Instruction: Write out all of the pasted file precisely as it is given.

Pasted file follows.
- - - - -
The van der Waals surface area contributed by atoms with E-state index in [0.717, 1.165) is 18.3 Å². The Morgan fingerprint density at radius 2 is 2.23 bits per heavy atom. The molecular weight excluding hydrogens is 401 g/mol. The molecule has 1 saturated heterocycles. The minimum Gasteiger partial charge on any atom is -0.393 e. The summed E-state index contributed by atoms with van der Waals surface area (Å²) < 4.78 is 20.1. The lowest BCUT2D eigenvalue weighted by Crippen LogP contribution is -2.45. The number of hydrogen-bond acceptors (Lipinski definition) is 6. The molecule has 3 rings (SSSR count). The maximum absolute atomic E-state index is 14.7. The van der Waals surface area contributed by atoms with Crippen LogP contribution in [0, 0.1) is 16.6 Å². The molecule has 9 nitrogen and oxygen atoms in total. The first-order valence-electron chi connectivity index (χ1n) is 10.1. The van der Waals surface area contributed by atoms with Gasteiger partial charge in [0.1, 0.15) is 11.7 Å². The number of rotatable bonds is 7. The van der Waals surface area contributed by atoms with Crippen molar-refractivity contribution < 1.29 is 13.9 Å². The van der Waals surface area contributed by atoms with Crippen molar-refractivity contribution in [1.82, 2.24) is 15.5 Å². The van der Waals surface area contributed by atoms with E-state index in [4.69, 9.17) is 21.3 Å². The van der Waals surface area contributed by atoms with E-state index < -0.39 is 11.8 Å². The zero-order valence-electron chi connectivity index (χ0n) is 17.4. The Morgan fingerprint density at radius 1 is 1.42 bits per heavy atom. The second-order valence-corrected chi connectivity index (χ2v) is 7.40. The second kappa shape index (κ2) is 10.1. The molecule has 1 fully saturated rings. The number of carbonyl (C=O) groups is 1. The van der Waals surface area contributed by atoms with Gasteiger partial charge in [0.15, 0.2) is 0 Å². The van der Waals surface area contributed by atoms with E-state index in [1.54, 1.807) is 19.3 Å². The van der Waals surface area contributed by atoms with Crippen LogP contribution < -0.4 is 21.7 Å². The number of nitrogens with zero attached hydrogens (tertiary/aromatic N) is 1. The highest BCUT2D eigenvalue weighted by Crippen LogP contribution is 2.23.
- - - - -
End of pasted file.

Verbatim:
The van der Waals surface area contributed by atoms with E-state index in [0.717, 1.165) is 18.3 Å². The Morgan fingerprint density at radius 2 is 2.23 bits per heavy atom. The molecular weight excluding hydrogens is 401 g/mol. The molecule has 1 saturated heterocycles. The minimum Gasteiger partial charge on any atom is -0.393 e. The summed E-state index contributed by atoms with van der Waals surface area (Å²) < 4.78 is 20.1. The lowest BCUT2D eigenvalue weighted by Crippen LogP contribution is -2.45. The number of hydrogen-bond acceptors (Lipinski definition) is 6. The molecule has 3 rings (SSSR count). The maximum absolute atomic E-state index is 14.7. The van der Waals surface area contributed by atoms with Crippen LogP contribution in [0, 0.1) is 16.6 Å². The molecule has 9 nitrogen and oxygen atoms in total. The first-order valence-electron chi connectivity index (χ1n) is 10.1. The van der Waals surface area contributed by atoms with Gasteiger partial charge in [0.1, 0.15) is 11.7 Å². The number of rotatable bonds is 7. The van der Waals surface area contributed by atoms with Crippen molar-refractivity contribution < 1.29 is 13.9 Å². The van der Waals surface area contributed by atoms with Crippen molar-refractivity contribution in [1.82, 2.24) is 15.5 Å². The van der Waals surface area contributed by atoms with E-state index in [4.69, 9.17) is 21.3 Å². The van der Waals surface area contributed by atoms with E-state index < -0.39 is 11.8 Å². The zero-order valence-electron chi connectivity index (χ0n) is 17.4. The Morgan fingerprint density at radius 1 is 1.42 bits per heavy atom. The second-order valence-corrected chi connectivity index (χ2v) is 7.40. The second kappa shape index (κ2) is 10.1. The molecule has 1 fully saturated rings. The number of carbonyl (C=O) groups is 1. The van der Waals surface area contributed by atoms with Gasteiger partial charge in [0.15, 0.2) is 0 Å². The van der Waals surface area contributed by atoms with E-state index in [1.54, 1.807) is 19.3 Å². The van der Waals surface area contributed by atoms with Crippen LogP contribution < -0.4 is 21.7 Å². The number of nitrogens with zero attached hydrogens (tertiary/aromatic N) is 1. The highest BCUT2D eigenvalue weighted by Crippen LogP contribution is 2.23.